3-D Printing and the Future of Joint Replacement: “Knee”rly There or Ready For Total Replacement?

What role is 3D printing playing in commercializable knee replacement implants?

The global joint reconstruction and replacement industry is $15+ billion and growing.[1] Among all total replacement procedures, total knee replacements (TKR), indicated for patients with severe osteoarthritis, make up almost 50%; nearly a million total knee replacements are expected to be conducted in the US alone in 2018.[2]

Patient outcomes are excellent—TKR is highly successful in reducing pain and restoring function for patients with severe osteoarthritis. Both patients and surgeons report satisfaction levels of over 90% after 12 months.[3] Implant production is highly concentrated among five major players (Zimmer, DePuy Synthes, Stryker, Biomet, and Smith & Nephew) that collectively hold about 90% of global joint manufacturing market share.[4]

So then why was joint replacement manufacturing startup ConforMIS able to raise $135 million on the day of its 2015 IPO?[5] The answer lies in ConforMIS’s additive manufacturing approach to custom-built implants.

Typically, knee replacement implants are made in standardized sizes. The operating surgeon selects amongst these options weighing considerations including alignment and size.[6]

By contrast, ConforMIS uses a CT scan of the patient’s knee to 3D print a wax mold. An implant is then created on this mold, allowing for total customization of the implant to the patient’s anatomy. In clinical trials, the ConforMIS product demonstrated better rotational alignment and tibial fit without causing overhang of the tibial tray when compared with three standardized sizes of implants.[7]

While the long term implications are s yet to be seen, ConforMIS’s use of additive manufacturing and bespoke implants may shorten recovery times, potentially lowering the cost of TKR. Furthermore, it may lower the cost of a customized implant, putting one within reach of patients who would otherwise be cost-prohibited.[8] In an industry where surgeons, the key decision maker in implant selection, are driven by both product factors and vendor sales rep characteristics, ConforMIS’s unique product offering may differentiate it from the entrenched players, providing a competitive advantage despite its small size.[9]

Furthermore, ConforMIS’s technology is already usable in developing and selling add-on products to its implants, including the iJig Instrumentation kit. Using the same CT scan that is used to generate the wax mold, ConforMIS uses 3D printing to create a fully customized surgical implementation toolkit. The tools are both customized and disposable, eliminating the need for post-op sterilization.[10]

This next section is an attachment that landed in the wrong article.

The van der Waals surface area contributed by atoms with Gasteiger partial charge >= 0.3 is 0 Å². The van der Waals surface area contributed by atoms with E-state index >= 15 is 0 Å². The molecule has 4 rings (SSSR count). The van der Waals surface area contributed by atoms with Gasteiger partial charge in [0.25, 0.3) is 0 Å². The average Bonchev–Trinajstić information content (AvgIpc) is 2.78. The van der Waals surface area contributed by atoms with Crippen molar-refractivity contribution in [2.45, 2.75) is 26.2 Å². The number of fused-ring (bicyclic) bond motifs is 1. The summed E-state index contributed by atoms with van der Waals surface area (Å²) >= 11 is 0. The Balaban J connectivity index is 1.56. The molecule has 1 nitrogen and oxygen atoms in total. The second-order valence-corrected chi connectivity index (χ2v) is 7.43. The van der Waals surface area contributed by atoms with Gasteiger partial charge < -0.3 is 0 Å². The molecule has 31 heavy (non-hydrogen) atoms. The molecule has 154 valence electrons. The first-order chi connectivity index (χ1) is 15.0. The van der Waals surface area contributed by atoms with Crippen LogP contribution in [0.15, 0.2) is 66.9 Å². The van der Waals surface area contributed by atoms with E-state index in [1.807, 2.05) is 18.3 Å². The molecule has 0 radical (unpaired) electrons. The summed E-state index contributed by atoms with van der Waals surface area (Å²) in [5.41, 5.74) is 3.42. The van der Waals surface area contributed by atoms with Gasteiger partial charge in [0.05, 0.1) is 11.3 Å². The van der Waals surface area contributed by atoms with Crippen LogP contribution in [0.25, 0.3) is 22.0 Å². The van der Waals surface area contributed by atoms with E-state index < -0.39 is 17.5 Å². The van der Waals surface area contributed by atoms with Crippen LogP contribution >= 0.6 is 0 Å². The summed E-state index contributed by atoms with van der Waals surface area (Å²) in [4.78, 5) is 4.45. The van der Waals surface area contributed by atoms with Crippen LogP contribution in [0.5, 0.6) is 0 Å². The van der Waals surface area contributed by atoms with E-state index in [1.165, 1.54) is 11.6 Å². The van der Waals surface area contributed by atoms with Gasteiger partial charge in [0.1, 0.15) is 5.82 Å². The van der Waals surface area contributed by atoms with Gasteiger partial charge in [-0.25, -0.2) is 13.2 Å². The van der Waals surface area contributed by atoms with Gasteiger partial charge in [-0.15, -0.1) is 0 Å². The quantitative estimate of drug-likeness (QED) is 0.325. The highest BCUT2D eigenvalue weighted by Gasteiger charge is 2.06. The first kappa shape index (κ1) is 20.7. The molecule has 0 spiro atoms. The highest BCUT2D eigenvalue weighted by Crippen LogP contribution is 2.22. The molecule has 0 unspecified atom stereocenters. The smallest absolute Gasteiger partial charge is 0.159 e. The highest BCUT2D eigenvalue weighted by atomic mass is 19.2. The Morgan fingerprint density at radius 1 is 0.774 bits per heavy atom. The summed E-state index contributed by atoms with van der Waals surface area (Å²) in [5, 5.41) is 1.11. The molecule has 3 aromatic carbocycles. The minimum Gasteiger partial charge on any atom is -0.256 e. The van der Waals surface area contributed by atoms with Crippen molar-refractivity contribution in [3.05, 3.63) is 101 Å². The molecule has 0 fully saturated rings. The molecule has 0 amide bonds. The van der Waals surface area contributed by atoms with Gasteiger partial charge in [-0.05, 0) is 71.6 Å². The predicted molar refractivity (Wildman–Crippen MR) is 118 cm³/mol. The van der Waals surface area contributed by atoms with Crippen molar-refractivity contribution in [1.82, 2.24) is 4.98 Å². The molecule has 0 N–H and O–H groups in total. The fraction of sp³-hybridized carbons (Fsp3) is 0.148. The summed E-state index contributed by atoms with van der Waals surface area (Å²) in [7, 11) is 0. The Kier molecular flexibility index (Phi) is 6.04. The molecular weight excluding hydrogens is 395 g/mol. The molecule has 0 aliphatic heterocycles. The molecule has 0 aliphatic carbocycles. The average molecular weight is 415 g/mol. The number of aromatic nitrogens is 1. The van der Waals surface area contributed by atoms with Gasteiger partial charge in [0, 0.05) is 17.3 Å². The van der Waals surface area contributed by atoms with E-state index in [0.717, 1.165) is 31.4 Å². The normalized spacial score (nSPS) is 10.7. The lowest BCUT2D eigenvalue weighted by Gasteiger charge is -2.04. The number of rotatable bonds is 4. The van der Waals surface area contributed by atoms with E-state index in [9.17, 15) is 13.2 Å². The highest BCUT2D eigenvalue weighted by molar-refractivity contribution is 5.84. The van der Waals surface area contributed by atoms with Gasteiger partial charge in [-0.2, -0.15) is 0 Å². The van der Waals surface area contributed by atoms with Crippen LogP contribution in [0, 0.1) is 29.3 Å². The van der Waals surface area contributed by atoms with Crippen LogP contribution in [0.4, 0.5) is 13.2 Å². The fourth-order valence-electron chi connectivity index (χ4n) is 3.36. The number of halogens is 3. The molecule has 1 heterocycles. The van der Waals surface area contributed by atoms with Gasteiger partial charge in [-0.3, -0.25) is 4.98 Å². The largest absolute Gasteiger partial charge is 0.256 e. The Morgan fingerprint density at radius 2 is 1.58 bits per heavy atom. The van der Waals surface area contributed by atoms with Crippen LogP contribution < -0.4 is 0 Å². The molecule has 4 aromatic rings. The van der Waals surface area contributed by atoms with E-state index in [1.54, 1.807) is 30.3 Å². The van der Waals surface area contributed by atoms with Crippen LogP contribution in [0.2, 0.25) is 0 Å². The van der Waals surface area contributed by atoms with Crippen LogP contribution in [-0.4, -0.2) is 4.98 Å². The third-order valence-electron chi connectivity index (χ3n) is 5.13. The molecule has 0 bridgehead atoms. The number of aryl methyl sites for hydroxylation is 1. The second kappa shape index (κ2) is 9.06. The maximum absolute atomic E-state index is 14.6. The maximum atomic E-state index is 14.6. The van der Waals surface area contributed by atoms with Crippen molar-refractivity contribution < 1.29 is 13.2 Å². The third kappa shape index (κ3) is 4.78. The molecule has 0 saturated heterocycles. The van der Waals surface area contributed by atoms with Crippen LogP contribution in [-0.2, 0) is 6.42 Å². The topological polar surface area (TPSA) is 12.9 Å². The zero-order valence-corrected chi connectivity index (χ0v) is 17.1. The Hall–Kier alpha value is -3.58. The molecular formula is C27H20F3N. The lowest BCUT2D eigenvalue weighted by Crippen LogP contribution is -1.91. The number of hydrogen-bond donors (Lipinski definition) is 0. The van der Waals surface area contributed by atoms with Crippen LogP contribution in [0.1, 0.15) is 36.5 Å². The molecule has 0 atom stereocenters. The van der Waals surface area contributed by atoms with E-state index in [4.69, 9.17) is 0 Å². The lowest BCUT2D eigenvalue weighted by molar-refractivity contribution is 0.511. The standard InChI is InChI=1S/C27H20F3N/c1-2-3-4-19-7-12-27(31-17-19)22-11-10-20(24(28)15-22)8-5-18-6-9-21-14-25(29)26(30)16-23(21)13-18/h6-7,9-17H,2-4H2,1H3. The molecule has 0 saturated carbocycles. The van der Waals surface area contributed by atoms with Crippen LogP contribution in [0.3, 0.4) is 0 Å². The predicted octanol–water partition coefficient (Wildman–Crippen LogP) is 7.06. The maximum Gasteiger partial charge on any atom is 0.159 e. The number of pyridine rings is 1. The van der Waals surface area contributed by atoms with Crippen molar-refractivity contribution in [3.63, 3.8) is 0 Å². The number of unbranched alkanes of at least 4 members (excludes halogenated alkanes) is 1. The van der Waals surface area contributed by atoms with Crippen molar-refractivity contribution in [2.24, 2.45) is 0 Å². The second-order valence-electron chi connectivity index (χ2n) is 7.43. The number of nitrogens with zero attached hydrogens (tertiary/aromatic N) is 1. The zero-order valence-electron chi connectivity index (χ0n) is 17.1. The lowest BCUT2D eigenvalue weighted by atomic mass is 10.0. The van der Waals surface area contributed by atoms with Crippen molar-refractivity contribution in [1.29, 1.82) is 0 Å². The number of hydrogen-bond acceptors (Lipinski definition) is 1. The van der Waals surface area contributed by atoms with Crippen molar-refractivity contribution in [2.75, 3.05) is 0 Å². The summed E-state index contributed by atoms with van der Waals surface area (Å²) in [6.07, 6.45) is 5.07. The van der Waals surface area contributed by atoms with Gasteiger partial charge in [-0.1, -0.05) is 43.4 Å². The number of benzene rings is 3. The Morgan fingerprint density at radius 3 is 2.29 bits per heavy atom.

However, given the high success rate of existing implant technology, is customization of joint replacement implants even a big enough need to justify ConforMIS’s investment? Or will customized implants remain a niche market for only the most complicated of cases, and if so, is ConforMIS’s solution customized to the patient’s existing anatomy even the most appropriate given the patient’s level of deviation from the ideal?

To stay at the vanguard of personalized medicine, ConforMIS may need to both continue its development of add-on materials to its customized implants and look to the more complicated issue of 3D bioprinting of biocompatible cartilage. While cartilage regeneration is a key unmet need for osteoarthritic patients, bioprinting of cartilage is still in lab stages, as commercializable biocompatibility is yet to be achieved.[11],[12] To truly be the future of the crowded joint replacement market, however, ConforMIS will need to further disrupt the TKR paradigm.

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[1] Source: “Joint Reconstruction and Replacement: Materials, Technologies, and Global Markets,” via BCC Research, accessed November 2018.

[2] Ibid.

[3] Harris, I. A., Harris, A. M., Naylor, J. M., Adie, S., Mittal, R., & Dao, A. T. (2013). Discordance Between Patient and Surgeon Satisfaction After Total Joint Arthroplasty. The Journal of Arthroplasty, 28(5), 722–727. https://doi.org/10.1016/j.arth.2012.07.044.

[4] Source: “Joint Reconstruction and Replacement: Materials, Technologies, and Global Markets,” via BCC Research, accessed November 2018.

[5] Grunewald, Scott J., “3D Printed Knee Replacement Manufacturer ConforMIS (CFMS) Raises $135M As The Company Goes Public”, 3DPrint.Com, July 2, 2015, https://3dprint.com/78272/conformis-3d-printed-knee/, accessed November 2018.

[6] Burns, L. R., Housman, M., Booth, R., & Koenig, A. (2018). Physician preference items: what factors matter to surgeons? Does the vendor matter? Medical Devices: Evidence and Research, Volume 11, 39–49. https://doi.org/10.2147/mder.s151647.

[7] Martin, G., & Schroeder, L. (2018). In Vivo Tibial Fit and Rotational Analysis of a Customized, Patient-Specific TKA versus Off-the-Shelf TKA. The Journal of Knee Surgery. https://doi.org/10.1055/s-0038-1653966.

[8] Spaeth, Dennis, “3D Printing is Changing the Face of Multiple Industries,” ECN: Electronic Component News 61, no.9 (October 2017): 21-23.

[9] Burns et. al., Medical Devices: Evidence and Research, Volume 11, 39–49.

[10] Source: ConforMIS website, https://www.conformis.com/custom-made-knee-implants/products/ijig/. Accessed November 2018.